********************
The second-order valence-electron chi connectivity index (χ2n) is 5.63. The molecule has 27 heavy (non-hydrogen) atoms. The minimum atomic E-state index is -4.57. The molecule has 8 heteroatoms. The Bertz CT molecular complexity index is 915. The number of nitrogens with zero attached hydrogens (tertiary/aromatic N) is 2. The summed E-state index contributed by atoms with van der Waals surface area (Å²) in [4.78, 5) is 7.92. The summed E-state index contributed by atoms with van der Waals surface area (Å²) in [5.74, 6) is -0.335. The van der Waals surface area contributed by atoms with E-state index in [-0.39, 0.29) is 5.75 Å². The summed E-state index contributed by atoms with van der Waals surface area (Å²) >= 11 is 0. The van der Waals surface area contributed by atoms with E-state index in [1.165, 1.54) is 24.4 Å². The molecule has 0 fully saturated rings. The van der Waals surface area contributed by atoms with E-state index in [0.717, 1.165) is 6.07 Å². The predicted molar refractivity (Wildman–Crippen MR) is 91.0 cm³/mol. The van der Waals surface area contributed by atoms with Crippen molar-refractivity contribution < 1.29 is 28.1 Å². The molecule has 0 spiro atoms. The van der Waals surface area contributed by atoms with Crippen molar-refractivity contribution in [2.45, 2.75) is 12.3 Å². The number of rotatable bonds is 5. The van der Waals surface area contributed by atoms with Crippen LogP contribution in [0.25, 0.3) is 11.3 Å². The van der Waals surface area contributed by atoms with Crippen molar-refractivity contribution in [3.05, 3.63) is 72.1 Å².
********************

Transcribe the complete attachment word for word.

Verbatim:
The second-order valence-electron chi connectivity index (χ2n) is 5.63. The molecule has 27 heavy (non-hydrogen) atoms. The minimum atomic E-state index is -4.57. The molecule has 8 heteroatoms. The Bertz CT molecular complexity index is 915. The number of nitrogens with zero attached hydrogens (tertiary/aromatic N) is 2. The summed E-state index contributed by atoms with van der Waals surface area (Å²) in [4.78, 5) is 7.92. The summed E-state index contributed by atoms with van der Waals surface area (Å²) in [5.74, 6) is -0.335. The van der Waals surface area contributed by atoms with E-state index in [-0.39, 0.29) is 5.75 Å². The summed E-state index contributed by atoms with van der Waals surface area (Å²) >= 11 is 0. The van der Waals surface area contributed by atoms with E-state index in [1.165, 1.54) is 24.4 Å². The molecule has 0 fully saturated rings. The van der Waals surface area contributed by atoms with E-state index in [0.717, 1.165) is 6.07 Å². The predicted molar refractivity (Wildman–Crippen MR) is 91.0 cm³/mol. The van der Waals surface area contributed by atoms with Crippen molar-refractivity contribution < 1.29 is 28.1 Å². The molecule has 0 spiro atoms. The van der Waals surface area contributed by atoms with Crippen molar-refractivity contribution in [2.45, 2.75) is 12.3 Å². The number of rotatable bonds is 5. The van der Waals surface area contributed by atoms with Crippen LogP contribution in [0.25, 0.3) is 11.3 Å². The van der Waals surface area contributed by atoms with Crippen molar-refractivity contribution in [3.05, 3.63) is 72.1 Å².